The last thing Goldman Sachs (GS) needed was to add fuel to the fire that threatens to engulf the giant investment bank. But once again, it has done just that. So its stock continues to get slammed, plunging to $136 a share, way down from its 52-week high of $193.60 back in mid-October of 2009.
For a while, Goldman enjoyed some respite from the blaring hostile headlines about its problems with Congress and the fraud charges filed by the Securities and Exchange Commission -- thanks to the disastrous oil spill in the Gulf of Mexico. Unfortunately for the most profitable Wall Street house, however, the media focus is back because of Goldman's defiance of the Financial Crisis Inquiry Commission (FCIC) in what it described as Goldman's delaying tactics to hinder a government probe. So, the FCIC issued a subpoena to Goldman on June 4 to force it to comply with its request for certain documents.
Specifically, the bipartisan expert commission, set up by Congress to probe the causes of the financial meltdown, accuses Goldman of not submitting in a timely manner documents it had been asked asked for months ago. FCIC Chairman Phil Angelides says Goldman is dragging its feet in a "deliberate effort over time to run out the clock." He says instead of complying with the request -- specifically asking for the names of some Goldman customers involved in particular deals, as well as documents concerning its mortgage-backed securities and derivatives -- Goldman provided some 5 terabytes of data equivalent to more than 2 billion pages.
"We did not ask for a dump truck to our offices and dump a bunch of rubbish," says Angelides. FCIC Vice Chairman Bill Thomas, a Republican ex-congressman, says Goldman's conduct has been a "deliberate obfuscation." The FCIC is scheduled to complete its inquiry by yearend.
"Difficulty Handling the World Outside"
Goldman's latest imbroglio has sparked more calls for Chairman and CEO Lloyd Blankfein to resign. Among those urging Blankfein to quit is Richard Bove, an analyst at Rochdale Securities who, in fact, still rates Goldman a buy. In an interview on Bloomberg TV, Bove said Goldman needs to make top management changes, led by the CEO's ouster. It isn't that Blankfein doesn't know how to run Goldman, said Bove, but "I think he has to go because he has difficulty handling the world outside Goldman Sachs."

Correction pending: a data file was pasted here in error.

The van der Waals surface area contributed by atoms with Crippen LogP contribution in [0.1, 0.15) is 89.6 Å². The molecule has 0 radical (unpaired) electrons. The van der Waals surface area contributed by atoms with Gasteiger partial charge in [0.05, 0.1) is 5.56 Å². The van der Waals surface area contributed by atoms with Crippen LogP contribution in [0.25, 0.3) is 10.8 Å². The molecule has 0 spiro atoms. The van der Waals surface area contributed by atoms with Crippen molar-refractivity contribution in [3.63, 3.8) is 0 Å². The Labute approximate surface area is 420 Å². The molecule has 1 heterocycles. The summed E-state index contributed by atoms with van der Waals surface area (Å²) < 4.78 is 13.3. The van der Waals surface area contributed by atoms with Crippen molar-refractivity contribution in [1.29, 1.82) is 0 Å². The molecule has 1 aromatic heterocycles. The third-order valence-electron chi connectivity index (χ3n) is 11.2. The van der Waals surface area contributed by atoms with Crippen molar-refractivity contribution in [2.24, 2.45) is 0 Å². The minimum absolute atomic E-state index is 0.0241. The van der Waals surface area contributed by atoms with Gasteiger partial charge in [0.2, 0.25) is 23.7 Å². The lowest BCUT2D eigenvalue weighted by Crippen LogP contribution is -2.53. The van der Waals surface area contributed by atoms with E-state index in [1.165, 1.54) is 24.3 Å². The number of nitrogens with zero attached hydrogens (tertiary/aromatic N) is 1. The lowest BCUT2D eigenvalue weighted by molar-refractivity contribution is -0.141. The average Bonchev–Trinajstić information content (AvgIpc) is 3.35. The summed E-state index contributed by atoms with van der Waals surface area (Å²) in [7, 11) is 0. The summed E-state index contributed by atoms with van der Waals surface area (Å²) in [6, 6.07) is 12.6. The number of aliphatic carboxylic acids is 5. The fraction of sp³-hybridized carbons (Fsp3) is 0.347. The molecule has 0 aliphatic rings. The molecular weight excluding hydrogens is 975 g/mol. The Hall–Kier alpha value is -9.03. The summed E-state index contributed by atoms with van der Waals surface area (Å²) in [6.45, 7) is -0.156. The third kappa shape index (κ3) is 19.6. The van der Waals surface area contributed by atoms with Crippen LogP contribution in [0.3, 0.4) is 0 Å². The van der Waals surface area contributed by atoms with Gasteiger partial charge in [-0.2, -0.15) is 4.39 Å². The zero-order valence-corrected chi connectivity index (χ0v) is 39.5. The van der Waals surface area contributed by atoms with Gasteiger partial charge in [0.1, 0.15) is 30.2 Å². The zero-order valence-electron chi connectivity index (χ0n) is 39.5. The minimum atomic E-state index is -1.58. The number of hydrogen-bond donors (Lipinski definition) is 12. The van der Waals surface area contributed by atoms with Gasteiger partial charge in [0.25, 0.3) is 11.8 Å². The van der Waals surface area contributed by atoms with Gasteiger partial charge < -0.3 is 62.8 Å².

Bove said Goldman has enough candidates on its deep bench with a better grasp and understanding of the global economy who can take the top job. He recommends replacing Blankfein with "someone who has a wider vision of the economy and where Goldman sits in it and where Goldman sits relative to the government."
The analyst says Goldman should also restructure some of its business lines to reduce conflicts of interests, an issue that grabbed headlines when it provoked a Senate committee to grill Blankfein and other Goldman officials on its various operations that smacked of double-dealing and betting against the interests of its own customers.
Under Attack in China
Meanwhile, Goldman's stock continues to dive even though Wall Street analysts are firmly standing by Goldman. A total of 17 of the 27 analysts who track Goldman continue to recommend that investors buy the stock, while nine others rate it a hold. Only one analyst, Matthew Albrecht of Standard & Poor's, recommends dumping it.
Adding to Goldman's array of woes is a report by The Financial Times that the company is facing a tide of criticism worldwide -- including China's state-controlled media, which has assailed some of Goldman's deals. One newspaper said Goldman's deals have "created even bigger losses to Chinese companies and investors than it did with its fraudulent actions in the U.S."
Goldman's stock was trading at $184 a share on Apr. 14, 2010, several days before its legal troubles with the SEC surfaced. The SEC has filed fraud charges against Goldman regarding the structuring and marketing of a collateralized debt obligation tied to subprime housing mortgages. A criminal investigating is also under way, plus various legal lawsuits from multiple sources.
"Legal reserves [to cover the expense and penalties from such legal suits] could hurt future earnings, but we think the firm's reputation faces a greater risk," says S&P analyst Albrecht. "Goldman must assure investors and its clients that it holds employees to the highest ethical standards in a business that depends on relationships."
Will Wall Street's Wall Start Cracking?
When I wrote about S&P's downgrading of Goldman on Apr. 30, I noted that the first sell recommendation on the firm might encourage a rethinking among analysts on the stock. Wrong. The analysts have stayed steadfast in their loyalty and bullishness toward Goldman. Never say that the Street doesn't stick with its own comrades.
But the wall could crack once Congress finds some more things to be alarmed about. The FCIC was formed to trace what caused the financial crisis. As Vice Chairman Thomas commented, Goldman "may have more to cover up than maybe we thought."
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